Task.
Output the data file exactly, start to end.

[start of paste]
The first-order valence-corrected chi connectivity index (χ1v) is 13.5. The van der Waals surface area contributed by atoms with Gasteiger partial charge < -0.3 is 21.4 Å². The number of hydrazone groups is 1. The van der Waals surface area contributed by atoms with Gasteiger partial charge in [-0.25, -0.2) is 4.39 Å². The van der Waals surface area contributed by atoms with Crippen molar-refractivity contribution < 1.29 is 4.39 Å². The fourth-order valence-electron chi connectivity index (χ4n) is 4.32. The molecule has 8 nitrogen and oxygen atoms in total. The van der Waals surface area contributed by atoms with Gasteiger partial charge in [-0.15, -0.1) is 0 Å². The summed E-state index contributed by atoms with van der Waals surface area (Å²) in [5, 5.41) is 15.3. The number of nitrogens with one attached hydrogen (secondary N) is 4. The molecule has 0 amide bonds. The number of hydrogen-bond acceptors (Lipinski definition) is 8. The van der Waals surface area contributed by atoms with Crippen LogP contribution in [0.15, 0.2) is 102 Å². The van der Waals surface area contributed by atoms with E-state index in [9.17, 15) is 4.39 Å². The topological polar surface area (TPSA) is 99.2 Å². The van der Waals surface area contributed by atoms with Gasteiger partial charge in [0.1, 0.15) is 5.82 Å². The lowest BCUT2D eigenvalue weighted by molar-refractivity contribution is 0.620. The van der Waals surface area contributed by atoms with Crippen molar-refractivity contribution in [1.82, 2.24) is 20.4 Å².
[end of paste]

The first-order valence-corrected chi connectivity index (χ1v) is 13.5. The van der Waals surface area contributed by atoms with Gasteiger partial charge < -0.3 is 21.4 Å². The number of hydrazone groups is 1. The van der Waals surface area contributed by atoms with Gasteiger partial charge in [-0.25, -0.2) is 4.39 Å². The van der Waals surface area contributed by atoms with Crippen molar-refractivity contribution < 1.29 is 4.39 Å². The fourth-order valence-electron chi connectivity index (χ4n) is 4.32. The molecule has 8 nitrogen and oxygen atoms in total. The van der Waals surface area contributed by atoms with Gasteiger partial charge in [-0.15, -0.1) is 0 Å². The summed E-state index contributed by atoms with van der Waals surface area (Å²) in [5, 5.41) is 15.3. The number of nitrogens with one attached hydrogen (secondary N) is 4. The molecule has 0 amide bonds. The number of hydrogen-bond acceptors (Lipinski definition) is 8. The van der Waals surface area contributed by atoms with Crippen LogP contribution in [0.15, 0.2) is 102 Å². The van der Waals surface area contributed by atoms with E-state index in [9.17, 15) is 4.39 Å². The topological polar surface area (TPSA) is 99.2 Å². The van der Waals surface area contributed by atoms with Gasteiger partial charge in [0.1, 0.15) is 5.82 Å². The lowest BCUT2D eigenvalue weighted by molar-refractivity contribution is 0.620. The van der Waals surface area contributed by atoms with Crippen molar-refractivity contribution in [1.82, 2.24) is 20.4 Å².